DOLE told labor unions best deterrents vs abuses
CITY OF SAN FERNANDO—Labor unions should be recognized as the best deterrents against labor law violations and are more effective in protecting the rights and safety of workers, a leader of a national labor federation said on Wednesday.
Pete Pinlac, Makabayan national chair, said the Department of Labor and Employment (DOLE) “should support, let alone make easy the unionization of employees.”
“They should realize that labor law compliance is one of the duties of unions to their members,” he said.
To reduce labor violations, DOLE had been enforcing the labor laws compliance system (LLCS), a program that turned a year old in June.
Pinlac said firms accused of such violations have managed to evade government regulators.
“Take the case of [a shipbuilder]. Senators went there to inspect but they were denied access. The Supreme Court declared that the management [of a telecommunications company] was in violation of labor laws. Instead of complying, the management terminated all its employees,” Pinlac said.
In 2012, the number of workers’ associations in the country totaled 29,922 and consisted of 1,163,974 members, according to the Bureau of Labor and Employment Statistics.
In Central Luzon, 153 of 721 companies assessed in the last six months were found to have violated labor laws on salaries, wages and benefits as well as on safety regulations, data from the regional DOLE showed.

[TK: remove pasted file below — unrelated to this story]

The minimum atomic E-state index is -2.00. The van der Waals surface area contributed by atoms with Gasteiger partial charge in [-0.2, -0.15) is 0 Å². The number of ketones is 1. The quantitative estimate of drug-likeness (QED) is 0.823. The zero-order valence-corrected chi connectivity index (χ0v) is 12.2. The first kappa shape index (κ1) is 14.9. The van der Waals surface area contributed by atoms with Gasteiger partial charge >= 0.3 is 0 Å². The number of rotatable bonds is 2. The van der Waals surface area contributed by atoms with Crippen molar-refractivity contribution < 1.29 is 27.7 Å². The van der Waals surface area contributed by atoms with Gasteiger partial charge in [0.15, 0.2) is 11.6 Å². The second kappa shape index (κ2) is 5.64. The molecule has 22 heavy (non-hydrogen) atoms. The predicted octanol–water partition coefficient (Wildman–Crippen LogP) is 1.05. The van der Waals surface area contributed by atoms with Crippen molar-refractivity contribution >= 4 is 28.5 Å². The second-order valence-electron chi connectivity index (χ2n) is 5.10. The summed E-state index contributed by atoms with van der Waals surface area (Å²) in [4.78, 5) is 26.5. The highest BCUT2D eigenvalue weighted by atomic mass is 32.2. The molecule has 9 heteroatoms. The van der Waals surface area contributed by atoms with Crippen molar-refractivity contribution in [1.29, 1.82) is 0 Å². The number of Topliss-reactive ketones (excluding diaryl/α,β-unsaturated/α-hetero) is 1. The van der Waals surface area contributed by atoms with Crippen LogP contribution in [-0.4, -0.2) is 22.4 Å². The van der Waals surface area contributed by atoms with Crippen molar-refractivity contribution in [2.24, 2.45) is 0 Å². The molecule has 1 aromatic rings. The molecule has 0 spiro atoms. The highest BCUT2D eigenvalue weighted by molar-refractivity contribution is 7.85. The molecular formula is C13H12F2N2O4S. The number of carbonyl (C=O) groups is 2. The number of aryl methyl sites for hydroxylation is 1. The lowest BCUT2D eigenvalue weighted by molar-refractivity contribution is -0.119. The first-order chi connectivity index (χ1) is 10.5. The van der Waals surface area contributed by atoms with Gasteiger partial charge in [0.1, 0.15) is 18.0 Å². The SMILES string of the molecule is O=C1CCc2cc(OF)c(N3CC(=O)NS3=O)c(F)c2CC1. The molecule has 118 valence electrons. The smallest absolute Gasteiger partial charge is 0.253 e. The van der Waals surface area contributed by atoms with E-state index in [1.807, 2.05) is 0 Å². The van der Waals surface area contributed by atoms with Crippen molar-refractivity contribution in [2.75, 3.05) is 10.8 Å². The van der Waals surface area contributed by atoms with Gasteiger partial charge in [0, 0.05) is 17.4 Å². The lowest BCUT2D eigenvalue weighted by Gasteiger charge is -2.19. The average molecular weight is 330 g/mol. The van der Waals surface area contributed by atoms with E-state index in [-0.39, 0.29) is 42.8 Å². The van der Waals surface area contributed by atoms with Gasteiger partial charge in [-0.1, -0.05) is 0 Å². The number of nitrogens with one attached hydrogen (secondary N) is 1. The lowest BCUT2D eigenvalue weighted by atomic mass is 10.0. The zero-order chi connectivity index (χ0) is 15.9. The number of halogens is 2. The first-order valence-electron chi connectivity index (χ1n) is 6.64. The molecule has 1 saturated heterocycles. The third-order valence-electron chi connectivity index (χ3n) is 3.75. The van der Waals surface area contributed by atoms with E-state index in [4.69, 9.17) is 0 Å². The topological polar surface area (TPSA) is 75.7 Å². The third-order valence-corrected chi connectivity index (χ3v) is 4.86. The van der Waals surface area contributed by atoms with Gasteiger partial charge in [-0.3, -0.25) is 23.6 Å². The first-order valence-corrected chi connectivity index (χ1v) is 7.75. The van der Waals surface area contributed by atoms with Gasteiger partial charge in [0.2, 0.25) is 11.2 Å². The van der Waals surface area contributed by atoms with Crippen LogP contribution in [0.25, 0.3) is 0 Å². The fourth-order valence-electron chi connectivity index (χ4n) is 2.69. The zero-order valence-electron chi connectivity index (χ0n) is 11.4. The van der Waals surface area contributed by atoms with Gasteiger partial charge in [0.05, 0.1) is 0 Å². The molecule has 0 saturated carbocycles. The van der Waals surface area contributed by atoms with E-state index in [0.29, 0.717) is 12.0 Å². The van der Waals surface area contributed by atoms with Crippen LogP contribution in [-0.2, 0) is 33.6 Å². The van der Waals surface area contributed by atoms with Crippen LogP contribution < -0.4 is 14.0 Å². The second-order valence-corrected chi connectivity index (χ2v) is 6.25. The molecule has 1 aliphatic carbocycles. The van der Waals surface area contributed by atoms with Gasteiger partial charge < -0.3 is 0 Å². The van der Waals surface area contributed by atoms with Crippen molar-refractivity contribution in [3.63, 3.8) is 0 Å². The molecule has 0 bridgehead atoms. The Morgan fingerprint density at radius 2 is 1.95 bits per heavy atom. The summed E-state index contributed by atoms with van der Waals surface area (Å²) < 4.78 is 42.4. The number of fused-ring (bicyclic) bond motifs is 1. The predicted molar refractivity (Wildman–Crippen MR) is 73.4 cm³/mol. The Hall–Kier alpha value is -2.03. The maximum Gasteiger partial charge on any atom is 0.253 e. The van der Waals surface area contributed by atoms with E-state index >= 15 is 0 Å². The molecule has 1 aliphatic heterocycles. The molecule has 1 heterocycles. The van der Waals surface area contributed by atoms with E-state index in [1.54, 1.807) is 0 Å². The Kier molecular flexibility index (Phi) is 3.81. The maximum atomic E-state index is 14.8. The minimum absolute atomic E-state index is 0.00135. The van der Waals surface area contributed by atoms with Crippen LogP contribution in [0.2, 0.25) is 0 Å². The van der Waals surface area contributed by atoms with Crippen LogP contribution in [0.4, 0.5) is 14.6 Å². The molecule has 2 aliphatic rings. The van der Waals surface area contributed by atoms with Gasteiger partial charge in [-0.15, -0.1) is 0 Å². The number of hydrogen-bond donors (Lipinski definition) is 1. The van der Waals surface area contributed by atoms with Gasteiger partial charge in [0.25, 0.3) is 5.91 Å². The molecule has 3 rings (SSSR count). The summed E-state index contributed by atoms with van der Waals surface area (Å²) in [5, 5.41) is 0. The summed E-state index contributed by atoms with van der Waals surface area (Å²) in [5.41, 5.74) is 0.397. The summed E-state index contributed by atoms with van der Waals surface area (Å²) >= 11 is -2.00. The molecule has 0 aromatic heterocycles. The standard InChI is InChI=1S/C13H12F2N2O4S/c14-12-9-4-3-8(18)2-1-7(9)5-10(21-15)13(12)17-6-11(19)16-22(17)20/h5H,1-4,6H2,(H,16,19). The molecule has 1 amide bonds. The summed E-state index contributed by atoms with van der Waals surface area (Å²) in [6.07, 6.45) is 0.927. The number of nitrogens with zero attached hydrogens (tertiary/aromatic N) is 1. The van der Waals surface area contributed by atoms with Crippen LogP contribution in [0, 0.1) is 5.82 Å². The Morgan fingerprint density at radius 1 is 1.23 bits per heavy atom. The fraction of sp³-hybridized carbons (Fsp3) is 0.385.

In that batch of poorly compliant firms, 102 establishments promised to correct the violations.
The 721 firms were among 6,649 companies that the regional DOLE wants to undergo the LLCS.
Labor Secretary Rosalinda Baldoz has appointed 56 officers in the region to implement the LLCS and help companies in seven provinces increase their compliance rate with rights and safety of workers, according to lawyer Ana Dione, DOLE Central Luzon regional director.
Throughout the country, the number of LLCS officers increased from 372 to 567 or one officer for every 120 establishments.
What the LLCS process improves, Dione said, is the “gestapo-type” of labor inspection. In a recent meeting, Dione told more than 200 company owners, managers and human resource officers that the LLCS was a “developmental approach” with four phases.
In Phase 3, she said the agency would provide technical assistance to help establishments solve their deficiencies. In Phase 4, the DOLE will resort to filing cases against delinquent companies.
“We do not want to reach Phase 4, this is why we have the LLCS to help you and your employees to exist harmoniously,” Dione said. “Giving what is due to our employees will enable them to be empowered and motivated to work harder and become more productive,” she added. Tonette Orejas, Inquirer Central Luzon
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